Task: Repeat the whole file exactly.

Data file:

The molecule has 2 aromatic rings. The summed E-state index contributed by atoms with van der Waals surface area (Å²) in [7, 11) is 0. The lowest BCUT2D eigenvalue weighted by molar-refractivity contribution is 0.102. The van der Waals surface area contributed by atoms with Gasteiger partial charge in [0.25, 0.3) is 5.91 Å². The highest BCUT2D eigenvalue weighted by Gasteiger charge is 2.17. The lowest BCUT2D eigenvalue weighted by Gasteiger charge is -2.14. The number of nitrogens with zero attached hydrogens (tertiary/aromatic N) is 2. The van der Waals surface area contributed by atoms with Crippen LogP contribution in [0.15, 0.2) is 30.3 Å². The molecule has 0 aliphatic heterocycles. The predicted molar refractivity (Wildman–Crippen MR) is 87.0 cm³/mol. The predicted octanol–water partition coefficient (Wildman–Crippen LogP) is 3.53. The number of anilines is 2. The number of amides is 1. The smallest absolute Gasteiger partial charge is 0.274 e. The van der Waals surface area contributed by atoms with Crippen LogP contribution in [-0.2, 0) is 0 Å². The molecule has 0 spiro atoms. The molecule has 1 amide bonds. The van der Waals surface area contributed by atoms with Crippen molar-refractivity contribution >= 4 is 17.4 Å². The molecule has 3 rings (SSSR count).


The molecule has 2 aromatic rings. The summed E-state index contributed by atoms with van der Waals surface area (Å²) in [7, 11) is 0. The lowest BCUT2D eigenvalue weighted by molar-refractivity contribution is 0.102. The van der Waals surface area contributed by atoms with Gasteiger partial charge in [0.25, 0.3) is 5.91 Å². The highest BCUT2D eigenvalue weighted by Gasteiger charge is 2.17. The lowest BCUT2D eigenvalue weighted by Gasteiger charge is -2.14. The number of nitrogens with zero attached hydrogens (tertiary/aromatic N) is 2. The van der Waals surface area contributed by atoms with Crippen LogP contribution in [0.15, 0.2) is 30.3 Å². The molecule has 0 aliphatic heterocycles. The predicted molar refractivity (Wildman–Crippen MR) is 87.0 cm³/mol. The predicted octanol–water partition coefficient (Wildman–Crippen LogP) is 3.53. The number of anilines is 2. The number of amides is 1. The smallest absolute Gasteiger partial charge is 0.274 e. The van der Waals surface area contributed by atoms with Crippen LogP contribution in [-0.2, 0) is 0 Å². The molecule has 0 spiro atoms. The molecule has 1 amide bonds. The van der Waals surface area contributed by atoms with Crippen molar-refractivity contribution >= 4 is 17.4 Å². The molecule has 3 rings (SSSR count).